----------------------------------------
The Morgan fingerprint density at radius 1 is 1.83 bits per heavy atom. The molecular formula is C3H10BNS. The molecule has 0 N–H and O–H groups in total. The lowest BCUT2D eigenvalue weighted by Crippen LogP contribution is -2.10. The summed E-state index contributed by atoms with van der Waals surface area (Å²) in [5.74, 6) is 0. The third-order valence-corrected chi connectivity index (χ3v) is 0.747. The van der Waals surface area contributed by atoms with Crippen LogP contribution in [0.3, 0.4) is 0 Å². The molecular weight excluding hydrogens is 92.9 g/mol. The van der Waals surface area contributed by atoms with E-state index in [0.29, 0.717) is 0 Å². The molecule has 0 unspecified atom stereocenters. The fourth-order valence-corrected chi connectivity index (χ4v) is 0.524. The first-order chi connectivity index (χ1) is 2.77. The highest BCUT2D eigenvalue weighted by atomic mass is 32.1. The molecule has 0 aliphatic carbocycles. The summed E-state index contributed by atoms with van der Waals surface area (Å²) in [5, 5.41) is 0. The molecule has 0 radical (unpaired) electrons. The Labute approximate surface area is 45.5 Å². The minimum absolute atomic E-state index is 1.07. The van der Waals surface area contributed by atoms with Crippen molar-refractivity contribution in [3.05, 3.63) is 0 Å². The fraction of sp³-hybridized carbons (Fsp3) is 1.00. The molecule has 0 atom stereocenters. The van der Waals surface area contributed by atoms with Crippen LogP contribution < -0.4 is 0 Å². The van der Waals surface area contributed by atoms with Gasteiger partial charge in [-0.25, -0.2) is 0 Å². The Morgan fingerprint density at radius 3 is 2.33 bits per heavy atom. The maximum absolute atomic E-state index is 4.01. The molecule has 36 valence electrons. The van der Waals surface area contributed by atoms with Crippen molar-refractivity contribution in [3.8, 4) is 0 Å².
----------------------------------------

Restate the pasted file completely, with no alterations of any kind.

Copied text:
The Morgan fingerprint density at radius 1 is 1.83 bits per heavy atom. The molecular formula is C3H10BNS. The molecule has 0 N–H and O–H groups in total. The lowest BCUT2D eigenvalue weighted by Crippen LogP contribution is -2.10. The summed E-state index contributed by atoms with van der Waals surface area (Å²) in [5.74, 6) is 0. The third-order valence-corrected chi connectivity index (χ3v) is 0.747. The van der Waals surface area contributed by atoms with Crippen LogP contribution in [0.3, 0.4) is 0 Å². The molecular weight excluding hydrogens is 92.9 g/mol. The van der Waals surface area contributed by atoms with E-state index in [0.29, 0.717) is 0 Å². The molecule has 0 unspecified atom stereocenters. The fourth-order valence-corrected chi connectivity index (χ4v) is 0.524. The first-order chi connectivity index (χ1) is 2.77. The highest BCUT2D eigenvalue weighted by atomic mass is 32.1. The molecule has 0 aliphatic carbocycles. The summed E-state index contributed by atoms with van der Waals surface area (Å²) in [5, 5.41) is 0. The molecule has 0 radical (unpaired) electrons. The Labute approximate surface area is 45.5 Å². The minimum absolute atomic E-state index is 1.07. The van der Waals surface area contributed by atoms with Crippen molar-refractivity contribution in [3.05, 3.63) is 0 Å². The fraction of sp³-hybridized carbons (Fsp3) is 1.00. The molecule has 0 atom stereocenters. The van der Waals surface area contributed by atoms with Crippen LogP contribution < -0.4 is 0 Å². The van der Waals surface area contributed by atoms with Gasteiger partial charge in [-0.25, -0.2) is 0 Å². The Morgan fingerprint density at radius 3 is 2.33 bits per heavy atom. The maximum absolute atomic E-state index is 4.01. The molecule has 36 valence electrons. The van der Waals surface area contributed by atoms with Crippen molar-refractivity contribution in [3.8, 4) is 0 Å².